ERS Charts of Note
Monday, February 27, 2017
Farm financial liquidity describes how easily the U.S. farm sector can convert assets to cash in order to meet its short-term debt obligations. One measure of liquidity is working capital, the difference between current assets (such as cash and inventory) and short-term debt. Higher working capital means better financial health for the farm sector. ERS expects that working capital for the farm sector could contract to $48 billion by the end of 2017. The erosion in working capital was caused both by the reduction in the value of current assets (down $87 billion since 2012) and growing current debt (up $30 billion since 2012). Although working capital has weakened since ERS started tracking this measure in 2012, this decline followed record highs in net cash farm income from 2011 to 2013. The balance sheet forecast also indicates that farm solvency ratios—which measure whether debt can be met in a timely manner—are favorable compared to 25-year historical averages. However, farm solvency has weakened for 5 consecutive years; taken together with the decline in working capital, this pattern reflects a modest increase in farm financial risk exposure for the sector as a whole. This chart is based on the ERS Farm Income and Wealth Statistics data product, updated February 7, 2017.
Wednesday, February 22, 2017
Commercial farm income is highly variable from year to year, fluctuating with output and prices. Income variability can affect key farm decisions, including how much to invest in farm assets (such as land or machinery) and how much to save as a cushion for low-earning years. Aggregate statistics, like the median income for all farms, can provide useful insight into how the farm sector as a whole fares from year to year—but can mask considerable variation for individual farms. For example, farms in one region might be thriving, whereas in another region they might be experiencing low incomes due to a localized drought. Between 2000 and 2014, median farm income for commercial farms ranged from about $70,000 to $180,000, with income fluctuating between consecutive years an average of $20,000. By comparison, a typical (representative) commercial farm with the same average income as the median commercial farm (about $120,000) could see its income fluctuate much more—with an average income swing of $86,000. This chart appears in the ERS report “Farm Household Income Volatility: An Analysis Using Panel Data From a National Survey,” released February 2017.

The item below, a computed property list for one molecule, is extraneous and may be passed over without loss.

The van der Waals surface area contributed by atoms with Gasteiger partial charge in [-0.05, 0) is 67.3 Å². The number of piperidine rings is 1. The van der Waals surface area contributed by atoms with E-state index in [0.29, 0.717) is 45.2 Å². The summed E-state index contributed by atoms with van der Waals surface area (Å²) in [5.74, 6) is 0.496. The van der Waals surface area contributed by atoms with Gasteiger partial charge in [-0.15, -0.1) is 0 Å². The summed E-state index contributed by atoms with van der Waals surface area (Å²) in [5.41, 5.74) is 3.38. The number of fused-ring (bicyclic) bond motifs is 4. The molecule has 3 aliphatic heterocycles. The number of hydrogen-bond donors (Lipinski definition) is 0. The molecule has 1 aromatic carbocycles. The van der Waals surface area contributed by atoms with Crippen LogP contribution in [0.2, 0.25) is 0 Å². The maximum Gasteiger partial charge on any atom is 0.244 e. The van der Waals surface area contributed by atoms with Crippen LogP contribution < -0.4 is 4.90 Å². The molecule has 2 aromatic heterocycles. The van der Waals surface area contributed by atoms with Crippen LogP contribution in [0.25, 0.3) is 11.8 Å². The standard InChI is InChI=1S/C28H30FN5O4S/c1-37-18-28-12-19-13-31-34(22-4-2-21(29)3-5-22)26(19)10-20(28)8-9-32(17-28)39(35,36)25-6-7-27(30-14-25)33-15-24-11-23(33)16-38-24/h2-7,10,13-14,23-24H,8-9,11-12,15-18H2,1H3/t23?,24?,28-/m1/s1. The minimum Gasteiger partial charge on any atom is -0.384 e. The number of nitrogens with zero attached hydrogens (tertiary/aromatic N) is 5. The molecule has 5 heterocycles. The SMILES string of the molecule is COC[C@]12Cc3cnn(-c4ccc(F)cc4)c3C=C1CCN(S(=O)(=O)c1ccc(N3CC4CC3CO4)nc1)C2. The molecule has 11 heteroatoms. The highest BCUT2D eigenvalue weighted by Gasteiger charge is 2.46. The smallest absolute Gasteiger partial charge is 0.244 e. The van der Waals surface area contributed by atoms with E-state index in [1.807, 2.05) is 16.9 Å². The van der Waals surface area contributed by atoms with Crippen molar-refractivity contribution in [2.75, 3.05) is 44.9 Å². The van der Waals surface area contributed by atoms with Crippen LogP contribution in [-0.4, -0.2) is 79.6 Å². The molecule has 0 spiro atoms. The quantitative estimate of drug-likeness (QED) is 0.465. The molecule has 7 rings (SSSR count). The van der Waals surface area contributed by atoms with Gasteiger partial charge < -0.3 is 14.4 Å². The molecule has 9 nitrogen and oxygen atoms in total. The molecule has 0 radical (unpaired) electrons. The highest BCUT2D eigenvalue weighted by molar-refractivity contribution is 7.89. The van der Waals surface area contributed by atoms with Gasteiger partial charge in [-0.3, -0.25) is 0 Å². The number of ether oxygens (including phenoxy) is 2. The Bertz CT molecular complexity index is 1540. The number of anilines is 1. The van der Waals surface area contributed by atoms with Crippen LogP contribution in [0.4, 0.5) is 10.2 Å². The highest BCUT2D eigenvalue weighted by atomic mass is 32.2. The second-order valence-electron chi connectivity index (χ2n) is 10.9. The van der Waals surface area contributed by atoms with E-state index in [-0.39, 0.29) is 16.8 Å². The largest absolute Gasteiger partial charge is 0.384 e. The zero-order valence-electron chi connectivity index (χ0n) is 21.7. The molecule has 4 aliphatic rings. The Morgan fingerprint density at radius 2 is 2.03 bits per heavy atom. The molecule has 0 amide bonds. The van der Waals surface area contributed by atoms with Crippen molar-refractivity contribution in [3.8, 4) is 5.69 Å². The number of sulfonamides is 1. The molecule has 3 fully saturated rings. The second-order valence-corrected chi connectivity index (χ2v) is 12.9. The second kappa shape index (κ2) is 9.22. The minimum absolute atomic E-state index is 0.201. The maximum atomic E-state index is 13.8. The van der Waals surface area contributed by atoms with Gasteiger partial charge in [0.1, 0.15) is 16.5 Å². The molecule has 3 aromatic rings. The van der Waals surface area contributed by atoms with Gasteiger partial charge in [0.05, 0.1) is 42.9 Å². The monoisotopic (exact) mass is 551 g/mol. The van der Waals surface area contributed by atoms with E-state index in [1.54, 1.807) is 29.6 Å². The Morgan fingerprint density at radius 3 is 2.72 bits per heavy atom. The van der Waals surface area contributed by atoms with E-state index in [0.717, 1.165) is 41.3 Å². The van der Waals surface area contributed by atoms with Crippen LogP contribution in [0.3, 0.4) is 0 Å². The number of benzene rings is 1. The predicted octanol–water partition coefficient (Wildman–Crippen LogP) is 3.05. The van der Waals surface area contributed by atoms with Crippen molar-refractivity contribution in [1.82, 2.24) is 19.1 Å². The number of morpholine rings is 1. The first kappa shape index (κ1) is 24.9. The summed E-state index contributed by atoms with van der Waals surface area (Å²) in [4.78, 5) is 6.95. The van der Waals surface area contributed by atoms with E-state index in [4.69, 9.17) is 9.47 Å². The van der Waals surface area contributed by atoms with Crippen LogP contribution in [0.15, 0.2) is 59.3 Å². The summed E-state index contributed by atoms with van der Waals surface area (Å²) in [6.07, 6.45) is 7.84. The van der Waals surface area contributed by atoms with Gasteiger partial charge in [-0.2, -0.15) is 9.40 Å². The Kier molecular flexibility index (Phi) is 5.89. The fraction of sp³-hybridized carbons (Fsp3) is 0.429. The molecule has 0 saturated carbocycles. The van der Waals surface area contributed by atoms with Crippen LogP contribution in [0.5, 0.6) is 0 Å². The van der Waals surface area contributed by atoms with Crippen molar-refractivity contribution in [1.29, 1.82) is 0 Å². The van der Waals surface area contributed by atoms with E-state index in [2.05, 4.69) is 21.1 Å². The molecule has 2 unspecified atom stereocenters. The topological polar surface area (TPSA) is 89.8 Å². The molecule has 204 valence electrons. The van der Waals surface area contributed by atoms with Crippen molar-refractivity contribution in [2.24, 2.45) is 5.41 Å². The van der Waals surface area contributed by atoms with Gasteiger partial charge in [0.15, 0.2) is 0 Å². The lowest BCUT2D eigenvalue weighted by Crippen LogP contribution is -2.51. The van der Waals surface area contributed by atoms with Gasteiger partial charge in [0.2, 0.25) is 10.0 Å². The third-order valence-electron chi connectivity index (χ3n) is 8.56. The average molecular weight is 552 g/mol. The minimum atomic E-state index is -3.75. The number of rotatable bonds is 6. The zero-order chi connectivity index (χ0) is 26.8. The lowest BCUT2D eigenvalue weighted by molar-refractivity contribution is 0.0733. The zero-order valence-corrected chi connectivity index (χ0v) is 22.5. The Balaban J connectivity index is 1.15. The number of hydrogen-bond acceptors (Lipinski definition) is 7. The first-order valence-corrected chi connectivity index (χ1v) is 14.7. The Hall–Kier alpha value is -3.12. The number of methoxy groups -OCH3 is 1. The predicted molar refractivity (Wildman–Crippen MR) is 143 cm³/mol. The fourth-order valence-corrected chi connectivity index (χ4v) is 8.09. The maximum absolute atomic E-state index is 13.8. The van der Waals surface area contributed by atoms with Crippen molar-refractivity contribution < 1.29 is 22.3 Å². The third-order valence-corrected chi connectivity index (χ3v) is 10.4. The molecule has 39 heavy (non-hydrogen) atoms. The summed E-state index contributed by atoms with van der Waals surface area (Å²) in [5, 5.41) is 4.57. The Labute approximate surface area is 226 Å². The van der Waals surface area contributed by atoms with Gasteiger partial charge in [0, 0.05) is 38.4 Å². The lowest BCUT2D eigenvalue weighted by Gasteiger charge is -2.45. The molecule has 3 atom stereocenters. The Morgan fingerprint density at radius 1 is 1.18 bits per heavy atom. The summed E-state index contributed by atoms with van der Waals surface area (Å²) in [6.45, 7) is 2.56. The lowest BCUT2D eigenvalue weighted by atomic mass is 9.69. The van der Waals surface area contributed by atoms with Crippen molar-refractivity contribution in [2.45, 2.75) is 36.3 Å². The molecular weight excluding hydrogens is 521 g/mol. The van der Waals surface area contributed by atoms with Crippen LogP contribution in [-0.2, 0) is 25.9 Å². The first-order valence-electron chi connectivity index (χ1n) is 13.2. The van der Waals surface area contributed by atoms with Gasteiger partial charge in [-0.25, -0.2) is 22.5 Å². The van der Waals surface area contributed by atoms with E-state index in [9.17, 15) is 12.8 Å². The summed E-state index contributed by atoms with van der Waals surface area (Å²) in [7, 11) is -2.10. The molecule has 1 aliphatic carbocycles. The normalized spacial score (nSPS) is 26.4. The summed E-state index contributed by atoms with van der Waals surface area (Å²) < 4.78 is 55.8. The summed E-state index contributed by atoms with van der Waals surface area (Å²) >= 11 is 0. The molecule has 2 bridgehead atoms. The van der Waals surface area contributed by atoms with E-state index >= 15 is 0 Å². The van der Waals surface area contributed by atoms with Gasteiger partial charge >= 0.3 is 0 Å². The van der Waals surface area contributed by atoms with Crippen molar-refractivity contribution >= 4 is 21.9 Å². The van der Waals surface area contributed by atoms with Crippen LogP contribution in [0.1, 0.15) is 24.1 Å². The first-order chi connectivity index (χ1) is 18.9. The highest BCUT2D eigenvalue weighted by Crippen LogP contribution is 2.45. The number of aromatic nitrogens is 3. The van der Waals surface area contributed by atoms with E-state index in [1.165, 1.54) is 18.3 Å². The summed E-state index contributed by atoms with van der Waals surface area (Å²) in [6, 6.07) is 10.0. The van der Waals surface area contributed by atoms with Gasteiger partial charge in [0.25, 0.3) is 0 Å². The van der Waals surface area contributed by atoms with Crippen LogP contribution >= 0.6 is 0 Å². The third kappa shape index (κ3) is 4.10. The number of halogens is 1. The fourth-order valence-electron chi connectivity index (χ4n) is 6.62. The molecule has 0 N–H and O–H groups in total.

Tuesday, February 7, 2017
Net farm income is a conventional measure of farm sector profitability that is used as part of the U.S. Gross Domestic Product calculation. Following several years of record highs, net farm income trended downward from 2013 to 2016. For 2017, ERS forecasts net farm income will fall to $62.3 billion ($54.8 billion in inflation-adjusted terms). If realized, this would be an 8.7 percent decline from the prior year and a decline of 49.6 percent from the record high in 2013. The expected decline in 2017 net farm income is driven by a forecast reduction in the value of production. Crop value of production is forecast down $9.2 billion (4.9 percent), while the value of production of animal/animal products is forecast to decline by less than $1 billion (0.5 percent). Find additional information and analysis in ERS’ Farm Sector Income and Finances topic page, released February 7, 2017.
Wednesday, November 30, 2016
Net cash farm income and net farm income are two conventionally used and related measures of farm sector profitability. The first measure includes cash receipts, government payments, and other farm-related cash income net of cash expenses, while the second is more comprehensive and incorporates noncash transactions such as implicit rents, changes in inventories, and economic depreciation. Following several years of high income, both measures have trended downward since 2013. ERS forecasts that net cash farm and net farm income for 2016 will be $90.1 billion and $66.9 billion, respectively, or $80.9 billion and $60.1 billion, respectively, when adjusted for inflation (in 2009 dollars). Cash receipts declined across a broad set of agricultural commodities in 2015, and are expected to fall further in 2016—primarily for animal/animal products. Production expenses are forecast to contract in 2016, but not enough to offset the commodity price declines. Net cash farm and net farm income are below their 10-year averages, which include surging crop and animal/animal product cash receipts from 2010 to 2013. Find additional information and analysis in ERS’ Farm Sector Income and Finances topic page, updated November 30, 2016.